“What do you think an artist is? An imbecile who has only eyes, if he is a painter, or ears if he is a musician, or a lyre in every chamber of his heart if he is a poet, or even, if he is a boxer, just his muscles? Far from it: at the same time, he is also a political being, constantly aware of the heartbreaking, passionate, or delightful things that happen in the world, shaping himself completely in their image. How could it be possible to feel no interest in other people, and with a cool indifference to detach yourself from the very life which they bring to you so abundantly? No, painting is not done to decorate apartments. It is an instrument of war.” (>>)
“If you’re dating someone, what kind of man is he? Does he demonstrate that he’s the kind of man who would die for you? What is his posture toward the world? Does he serve, or is he waiting to be served? Does he believe that he’s owed something, that he’s been shortchanged, that he’s gotten the short end of the stick, that life owes him something? Or is he out to see what he can give? Does he see himself as being here to make the world a better place?
“These are the big questions that you need to ask yourself.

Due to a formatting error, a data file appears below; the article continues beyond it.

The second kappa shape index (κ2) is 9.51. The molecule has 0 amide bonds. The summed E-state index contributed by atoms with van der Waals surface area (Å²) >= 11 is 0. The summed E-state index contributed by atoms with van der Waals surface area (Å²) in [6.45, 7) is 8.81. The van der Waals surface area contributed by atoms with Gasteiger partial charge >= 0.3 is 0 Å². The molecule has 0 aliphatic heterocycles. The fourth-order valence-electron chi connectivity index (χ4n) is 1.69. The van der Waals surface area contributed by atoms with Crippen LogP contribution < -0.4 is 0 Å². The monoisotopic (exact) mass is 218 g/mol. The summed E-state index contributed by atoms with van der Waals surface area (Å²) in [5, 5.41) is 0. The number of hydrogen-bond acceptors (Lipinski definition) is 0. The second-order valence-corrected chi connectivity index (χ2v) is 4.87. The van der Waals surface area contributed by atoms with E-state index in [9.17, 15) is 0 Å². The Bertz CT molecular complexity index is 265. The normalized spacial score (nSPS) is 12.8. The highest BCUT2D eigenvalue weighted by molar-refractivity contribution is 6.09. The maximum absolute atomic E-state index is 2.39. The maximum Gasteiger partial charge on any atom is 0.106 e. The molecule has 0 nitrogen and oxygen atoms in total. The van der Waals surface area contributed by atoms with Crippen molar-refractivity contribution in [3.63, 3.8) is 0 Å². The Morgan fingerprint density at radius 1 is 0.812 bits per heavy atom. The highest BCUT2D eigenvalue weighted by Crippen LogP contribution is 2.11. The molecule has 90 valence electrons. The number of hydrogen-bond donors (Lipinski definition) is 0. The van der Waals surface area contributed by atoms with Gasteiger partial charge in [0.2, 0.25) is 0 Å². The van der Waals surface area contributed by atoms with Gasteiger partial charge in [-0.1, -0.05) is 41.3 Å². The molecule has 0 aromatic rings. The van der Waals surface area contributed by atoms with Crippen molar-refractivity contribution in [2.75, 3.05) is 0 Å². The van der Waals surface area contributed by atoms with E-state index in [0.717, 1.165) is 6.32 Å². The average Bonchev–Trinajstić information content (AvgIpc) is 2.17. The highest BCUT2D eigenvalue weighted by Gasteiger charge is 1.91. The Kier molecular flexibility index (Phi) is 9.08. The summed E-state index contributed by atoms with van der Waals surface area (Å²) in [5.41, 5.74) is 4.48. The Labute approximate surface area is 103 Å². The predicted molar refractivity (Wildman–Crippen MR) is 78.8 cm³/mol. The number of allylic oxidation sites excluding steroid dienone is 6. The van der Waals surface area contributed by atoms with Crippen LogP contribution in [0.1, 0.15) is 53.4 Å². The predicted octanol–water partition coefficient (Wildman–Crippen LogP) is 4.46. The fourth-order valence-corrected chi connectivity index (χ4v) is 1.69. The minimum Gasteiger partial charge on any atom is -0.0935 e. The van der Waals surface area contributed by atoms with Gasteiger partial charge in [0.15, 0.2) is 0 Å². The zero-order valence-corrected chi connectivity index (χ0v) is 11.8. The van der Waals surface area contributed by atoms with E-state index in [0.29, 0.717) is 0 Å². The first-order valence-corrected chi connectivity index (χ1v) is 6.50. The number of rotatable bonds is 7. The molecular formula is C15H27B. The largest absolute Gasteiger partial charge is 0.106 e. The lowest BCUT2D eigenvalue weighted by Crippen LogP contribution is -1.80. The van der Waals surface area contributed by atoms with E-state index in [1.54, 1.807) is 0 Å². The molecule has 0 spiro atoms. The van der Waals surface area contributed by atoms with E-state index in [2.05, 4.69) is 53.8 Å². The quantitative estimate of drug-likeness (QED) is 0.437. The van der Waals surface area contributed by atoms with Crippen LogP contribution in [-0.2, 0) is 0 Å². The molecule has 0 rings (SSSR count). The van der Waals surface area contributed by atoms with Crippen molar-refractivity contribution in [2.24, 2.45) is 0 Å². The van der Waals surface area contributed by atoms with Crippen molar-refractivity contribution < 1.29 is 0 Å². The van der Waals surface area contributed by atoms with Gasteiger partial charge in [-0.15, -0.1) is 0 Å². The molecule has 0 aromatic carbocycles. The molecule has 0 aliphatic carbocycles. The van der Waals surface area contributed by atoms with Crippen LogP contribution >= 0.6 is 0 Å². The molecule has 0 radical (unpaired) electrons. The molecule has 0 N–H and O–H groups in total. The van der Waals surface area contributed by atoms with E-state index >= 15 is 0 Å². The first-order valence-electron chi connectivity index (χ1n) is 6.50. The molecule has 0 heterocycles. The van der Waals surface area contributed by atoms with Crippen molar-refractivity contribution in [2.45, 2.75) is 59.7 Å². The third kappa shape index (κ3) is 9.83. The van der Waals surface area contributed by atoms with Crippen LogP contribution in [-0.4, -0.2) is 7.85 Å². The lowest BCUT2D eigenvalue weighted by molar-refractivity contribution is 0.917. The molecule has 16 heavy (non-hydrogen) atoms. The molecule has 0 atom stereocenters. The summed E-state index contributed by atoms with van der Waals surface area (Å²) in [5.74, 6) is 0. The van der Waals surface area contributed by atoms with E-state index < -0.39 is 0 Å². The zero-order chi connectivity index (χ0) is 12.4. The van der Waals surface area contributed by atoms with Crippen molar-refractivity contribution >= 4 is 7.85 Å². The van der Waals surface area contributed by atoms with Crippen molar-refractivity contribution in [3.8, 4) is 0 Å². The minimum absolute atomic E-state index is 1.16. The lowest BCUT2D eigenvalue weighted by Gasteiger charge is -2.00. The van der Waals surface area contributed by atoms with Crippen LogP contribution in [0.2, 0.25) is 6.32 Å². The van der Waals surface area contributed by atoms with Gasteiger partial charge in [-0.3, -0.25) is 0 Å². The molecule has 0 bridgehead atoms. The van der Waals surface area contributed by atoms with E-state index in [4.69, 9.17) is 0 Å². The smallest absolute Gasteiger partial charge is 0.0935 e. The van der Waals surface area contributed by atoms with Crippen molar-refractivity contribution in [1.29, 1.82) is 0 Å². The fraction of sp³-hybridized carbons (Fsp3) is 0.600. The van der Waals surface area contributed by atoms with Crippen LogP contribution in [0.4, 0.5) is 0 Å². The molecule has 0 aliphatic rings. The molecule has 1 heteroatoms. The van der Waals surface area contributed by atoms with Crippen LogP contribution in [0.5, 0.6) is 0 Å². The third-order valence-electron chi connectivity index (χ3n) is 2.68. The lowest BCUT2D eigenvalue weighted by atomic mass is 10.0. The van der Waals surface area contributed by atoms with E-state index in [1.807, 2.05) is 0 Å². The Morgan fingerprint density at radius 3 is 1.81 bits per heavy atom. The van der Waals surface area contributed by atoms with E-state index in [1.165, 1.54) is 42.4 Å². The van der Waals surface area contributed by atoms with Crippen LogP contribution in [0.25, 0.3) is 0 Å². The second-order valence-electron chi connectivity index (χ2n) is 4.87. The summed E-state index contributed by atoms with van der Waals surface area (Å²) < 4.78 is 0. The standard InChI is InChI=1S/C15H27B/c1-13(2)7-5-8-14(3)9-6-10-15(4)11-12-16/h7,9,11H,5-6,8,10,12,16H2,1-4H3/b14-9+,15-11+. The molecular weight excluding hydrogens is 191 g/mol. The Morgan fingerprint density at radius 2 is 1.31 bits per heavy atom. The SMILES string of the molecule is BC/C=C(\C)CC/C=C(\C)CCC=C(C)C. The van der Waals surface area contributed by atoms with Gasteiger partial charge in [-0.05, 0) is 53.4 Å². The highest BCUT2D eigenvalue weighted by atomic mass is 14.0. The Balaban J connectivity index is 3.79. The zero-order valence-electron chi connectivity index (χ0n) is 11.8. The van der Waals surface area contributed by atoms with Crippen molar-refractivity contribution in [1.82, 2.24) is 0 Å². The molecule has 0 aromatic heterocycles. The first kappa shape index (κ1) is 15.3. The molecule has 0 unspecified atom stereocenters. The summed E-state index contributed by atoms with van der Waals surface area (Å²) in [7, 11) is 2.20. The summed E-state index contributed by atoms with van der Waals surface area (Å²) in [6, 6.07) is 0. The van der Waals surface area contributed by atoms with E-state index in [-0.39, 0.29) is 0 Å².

“Take him to a family reunion. Do some sort of service project with him. See how he interacts with people he doesn’t like.
“Does he have liquid agape running through his veins?
“A friend of mine was engaged to a man, and some of her friends were not excited about them getting married. As the wedding day approached, one of her friends decided to say something to her. He said, ‘When a woman is loved well, she opens up like a flower.’
“She broke off the engagement soon afterward. In one brilliant sentence, her friend taught her what agape is and what it isn’t.
“What does he expect of you? Does he expect you to sleep with him when he hasn’t committed to you forever? Does he want all of you without his having to give all of him?
“Can you tell him anything? Is he safe? Can he be trusted?
“Can you open up to him, allowing yourself to be vulnerable, knowing that he will protect, not exploit, that vulnerability?
“Are you opening like a flower?” (>>)
“His family — churchier than Thou — looked down on girls who worked. If I was ever going to get a job, it would only be to annoy them, his parents — his dad, mostly. He was a mean, dried-out fart who defied charity, and who used religion as a foil to justify his undesirable character traits. His cheapness became thrift; his lack of curiosity about the world and his contempt for new ideas were called being traditional.” (>>)